Time passed, my sons grew, and by then their father and I were divorced. As the boys—now young men—flew the nest, I, a divorced woman with a penchant for all things northern, met a man from Maine and followed him there. It was a big change leaving my beloved Jewish community in West Hartford, Connecticut, with its many synagogues within walking distance, two day schools, vibrant JCC, lovely Judaica store, and well-stocked kosher grocery store. But when I landed in Maine, among the tall, stoic Norway pines, rugged seashore, and long winters, I felt uncannily at home, and would catch myself walking around town with a grin on my face. I relished life with my new love, my new writing path, my kayak and biking, and had to admit it was a welcome change to feel free from everything that came to signify “before.”

It has been particularly meaningful that my new partner is also a convert to Judaism who knows what it is like not to take our Jewish identities for granted. He, like me, lived a whole life before “us” in a Modern Orthodox community in a different state. In Maine, “doing Jewish” has taken on a different form, and I have been opened to the notion of an evolving Jewish identity, that there is not just one way to live a Jewish life. I have discovered different ways to connect with other Jews in small-town Jewish life; new ways of engaging Jewishly and creating Jewish meaning, despite not living walking distance from a shul, or having a kosher market nearby. We often invite fellow Maine Jews and non-Jews to our Shabbat table, seders, and our trademark “Viking Sukkah,” and for High Holidays we have stayed in AirBnBs close to synagogues of various denominations to daven (pray) in community. I bake challah most weeks, and our home is pescatarian/dairy, a delightful reduction in kitchen confusion and utensils. Best of all, my true connection to Israel was born and continues to deepen as my husband has children and grandchildren there, and we visit often. It has been delightful to grow in this Jewish way, together.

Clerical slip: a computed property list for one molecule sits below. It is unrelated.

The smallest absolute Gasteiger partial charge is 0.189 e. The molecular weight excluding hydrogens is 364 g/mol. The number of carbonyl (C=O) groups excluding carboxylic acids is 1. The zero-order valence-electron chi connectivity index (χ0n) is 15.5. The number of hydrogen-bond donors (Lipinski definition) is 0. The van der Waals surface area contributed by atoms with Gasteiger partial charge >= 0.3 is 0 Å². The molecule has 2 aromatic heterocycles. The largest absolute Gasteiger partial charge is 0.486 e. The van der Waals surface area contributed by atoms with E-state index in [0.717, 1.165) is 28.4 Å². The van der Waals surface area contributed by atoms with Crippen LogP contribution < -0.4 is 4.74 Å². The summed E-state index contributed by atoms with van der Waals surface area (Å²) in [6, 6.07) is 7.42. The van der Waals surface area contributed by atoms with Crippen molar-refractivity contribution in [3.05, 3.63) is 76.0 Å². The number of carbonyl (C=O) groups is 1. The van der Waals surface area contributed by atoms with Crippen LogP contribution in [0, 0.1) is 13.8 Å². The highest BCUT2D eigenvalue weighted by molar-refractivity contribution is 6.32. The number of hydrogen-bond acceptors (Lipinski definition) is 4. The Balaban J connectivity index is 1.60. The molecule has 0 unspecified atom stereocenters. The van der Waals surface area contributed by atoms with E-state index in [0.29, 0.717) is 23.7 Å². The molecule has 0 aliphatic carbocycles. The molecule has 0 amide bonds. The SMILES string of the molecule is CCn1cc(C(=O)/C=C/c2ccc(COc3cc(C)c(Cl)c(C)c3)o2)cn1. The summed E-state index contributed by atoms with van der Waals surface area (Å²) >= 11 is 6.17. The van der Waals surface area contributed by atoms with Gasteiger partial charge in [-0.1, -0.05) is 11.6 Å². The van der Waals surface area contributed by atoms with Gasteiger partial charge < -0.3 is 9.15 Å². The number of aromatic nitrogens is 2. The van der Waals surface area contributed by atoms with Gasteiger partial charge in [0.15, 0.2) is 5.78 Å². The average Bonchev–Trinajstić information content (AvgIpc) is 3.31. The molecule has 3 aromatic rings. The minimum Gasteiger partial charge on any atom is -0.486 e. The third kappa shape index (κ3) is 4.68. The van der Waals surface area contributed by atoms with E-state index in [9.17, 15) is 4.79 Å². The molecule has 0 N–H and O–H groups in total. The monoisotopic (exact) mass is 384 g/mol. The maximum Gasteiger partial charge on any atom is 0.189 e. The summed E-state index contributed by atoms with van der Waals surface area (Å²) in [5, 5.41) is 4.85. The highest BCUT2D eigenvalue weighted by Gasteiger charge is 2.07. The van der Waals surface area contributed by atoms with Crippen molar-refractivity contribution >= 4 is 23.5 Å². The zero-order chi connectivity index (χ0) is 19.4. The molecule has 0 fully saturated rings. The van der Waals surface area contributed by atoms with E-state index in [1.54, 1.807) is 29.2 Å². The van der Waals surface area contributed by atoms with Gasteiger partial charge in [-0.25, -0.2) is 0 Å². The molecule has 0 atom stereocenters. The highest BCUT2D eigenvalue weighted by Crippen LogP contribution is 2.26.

I last wrote for this blog after my divorce, when I was still living in between my old life in Connecticut and the new one in Maine, and I smile when I recall what I wrote then: “I know in my heart that I am not done with the mikveh. As life goes on, I have learned that time heals many, if not most wounds, and I have thought about immersing again to mark the changes in my life. Perhaps I may even be making an appointment again one day as a kallah, a bride.”